And this is from a column by Jack Welch (read the column here):

Bottom 10%
As for the bottom 10 percent in differentiation, there is no sugar coating this—they have to go. That’s more easily said than done; It’s awful to fire people—I even hate that word. But if you have a candid organization with clear performance expectations and a performance evaluation process—a big if, obviously, but that should be everyone’s goal—then people in the bottom 10 percent generally know who they are. When you tell them, they usually leave before you ask them to.
No one wants to be in an organization where they aren’t wanted. One of the best things about differentiation is that people in the bottom 10 percent of organizations very often go on to successful careers at companies and in pursuits where they truly belong and where they can excel.

I learned it on the playground
That’s how differentiation works in a nutshell. People sometimes ask where I came up with the idea. My answer is, I didn’t invent differentiation! I learned it on the playground when I was a kid.
When we were making a baseball team, the best players always got picked first, the fair players were put in the easy positions, usually second base or right field, and the least athletic ones had to watch from the sidelines. Everyone knew where he stood.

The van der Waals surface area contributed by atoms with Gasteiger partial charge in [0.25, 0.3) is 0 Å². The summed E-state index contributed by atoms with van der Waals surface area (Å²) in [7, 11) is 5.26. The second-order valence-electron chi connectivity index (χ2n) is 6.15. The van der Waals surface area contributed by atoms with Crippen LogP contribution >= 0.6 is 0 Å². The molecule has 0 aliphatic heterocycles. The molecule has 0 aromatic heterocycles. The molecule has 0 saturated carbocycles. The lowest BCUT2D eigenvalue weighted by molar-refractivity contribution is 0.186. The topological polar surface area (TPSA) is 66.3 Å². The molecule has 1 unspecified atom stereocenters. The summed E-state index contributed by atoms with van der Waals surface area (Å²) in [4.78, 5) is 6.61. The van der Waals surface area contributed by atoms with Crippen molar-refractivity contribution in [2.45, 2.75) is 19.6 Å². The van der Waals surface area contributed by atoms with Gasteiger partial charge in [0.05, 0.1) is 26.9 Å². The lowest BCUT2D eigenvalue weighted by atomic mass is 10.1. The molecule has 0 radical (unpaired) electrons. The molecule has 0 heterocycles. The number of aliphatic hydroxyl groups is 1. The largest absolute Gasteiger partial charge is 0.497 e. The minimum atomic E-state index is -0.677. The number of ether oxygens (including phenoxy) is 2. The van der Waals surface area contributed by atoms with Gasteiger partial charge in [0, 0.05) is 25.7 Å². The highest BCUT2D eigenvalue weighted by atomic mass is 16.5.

There may be times when I want Jack Welch to run my company.  But I’m not sure a world full of Jack Welches would be good for our economy.

Think back – over your whole life, you have had waiters/waitresses who were less than stellar, retail clerks who were a far cry from the best, and companies had so many workers who were not quite pulling their weight.  They were… mediocre.  And, yes, it drives me crazy when I receive “customer service” from a mediocre worker.  I have thought, “I would fire that person.”  But, what if all of those mediocre workers had nowhere to work?